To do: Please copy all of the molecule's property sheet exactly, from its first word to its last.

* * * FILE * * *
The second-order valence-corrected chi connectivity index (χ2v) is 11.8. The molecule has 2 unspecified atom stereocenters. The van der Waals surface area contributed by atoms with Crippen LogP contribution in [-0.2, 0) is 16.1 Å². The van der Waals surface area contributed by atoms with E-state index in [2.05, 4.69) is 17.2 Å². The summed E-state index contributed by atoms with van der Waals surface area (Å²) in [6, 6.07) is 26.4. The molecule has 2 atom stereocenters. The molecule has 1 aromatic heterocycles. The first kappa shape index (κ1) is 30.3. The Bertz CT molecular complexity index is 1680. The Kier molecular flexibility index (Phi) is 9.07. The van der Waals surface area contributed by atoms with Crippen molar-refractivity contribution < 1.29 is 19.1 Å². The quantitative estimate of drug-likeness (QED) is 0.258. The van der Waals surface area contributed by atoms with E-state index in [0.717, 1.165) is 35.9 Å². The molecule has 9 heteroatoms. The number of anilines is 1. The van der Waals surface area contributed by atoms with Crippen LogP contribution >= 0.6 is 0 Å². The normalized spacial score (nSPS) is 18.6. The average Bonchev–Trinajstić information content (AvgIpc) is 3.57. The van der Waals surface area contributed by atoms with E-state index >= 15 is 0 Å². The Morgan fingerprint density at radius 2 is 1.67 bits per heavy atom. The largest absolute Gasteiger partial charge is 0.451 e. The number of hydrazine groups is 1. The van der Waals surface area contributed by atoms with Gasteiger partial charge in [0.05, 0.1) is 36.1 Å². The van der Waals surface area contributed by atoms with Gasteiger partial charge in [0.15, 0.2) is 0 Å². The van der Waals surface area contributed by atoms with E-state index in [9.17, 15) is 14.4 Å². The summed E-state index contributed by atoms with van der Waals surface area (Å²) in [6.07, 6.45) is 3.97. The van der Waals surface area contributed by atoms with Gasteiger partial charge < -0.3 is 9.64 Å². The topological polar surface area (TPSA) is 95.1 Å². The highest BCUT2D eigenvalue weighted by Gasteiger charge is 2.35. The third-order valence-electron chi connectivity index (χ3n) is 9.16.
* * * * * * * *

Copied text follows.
The second-order valence-corrected chi connectivity index (χ2v) is 11.8. The molecule has 2 unspecified atom stereocenters. The van der Waals surface area contributed by atoms with Crippen LogP contribution in [-0.2, 0) is 16.1 Å². The van der Waals surface area contributed by atoms with E-state index in [2.05, 4.69) is 17.2 Å². The summed E-state index contributed by atoms with van der Waals surface area (Å²) in [6, 6.07) is 26.4. The molecule has 2 atom stereocenters. The molecule has 1 aromatic heterocycles. The first kappa shape index (κ1) is 30.3. The Bertz CT molecular complexity index is 1680. The Kier molecular flexibility index (Phi) is 9.07. The van der Waals surface area contributed by atoms with Crippen molar-refractivity contribution < 1.29 is 19.1 Å². The quantitative estimate of drug-likeness (QED) is 0.258. The van der Waals surface area contributed by atoms with E-state index in [0.717, 1.165) is 35.9 Å². The molecule has 9 heteroatoms. The number of anilines is 1. The van der Waals surface area contributed by atoms with Crippen LogP contribution >= 0.6 is 0 Å². The normalized spacial score (nSPS) is 18.6. The average Bonchev–Trinajstić information content (AvgIpc) is 3.57. The van der Waals surface area contributed by atoms with E-state index >= 15 is 0 Å². The Morgan fingerprint density at radius 2 is 1.67 bits per heavy atom. The largest absolute Gasteiger partial charge is 0.451 e. The number of hydrazine groups is 1. The van der Waals surface area contributed by atoms with Gasteiger partial charge in [0.05, 0.1) is 36.1 Å². The van der Waals surface area contributed by atoms with Gasteiger partial charge in [0.15, 0.2) is 0 Å². The van der Waals surface area contributed by atoms with E-state index in [9.17, 15) is 14.4 Å². The summed E-state index contributed by atoms with van der Waals surface area (Å²) in [6.07, 6.45) is 3.97. The van der Waals surface area contributed by atoms with Gasteiger partial charge < -0.3 is 9.64 Å². The topological polar surface area (TPSA) is 95.1 Å². The highest BCUT2D eigenvalue weighted by Gasteiger charge is 2.35. The third-order valence-electron chi connectivity index (χ3n) is 9.16.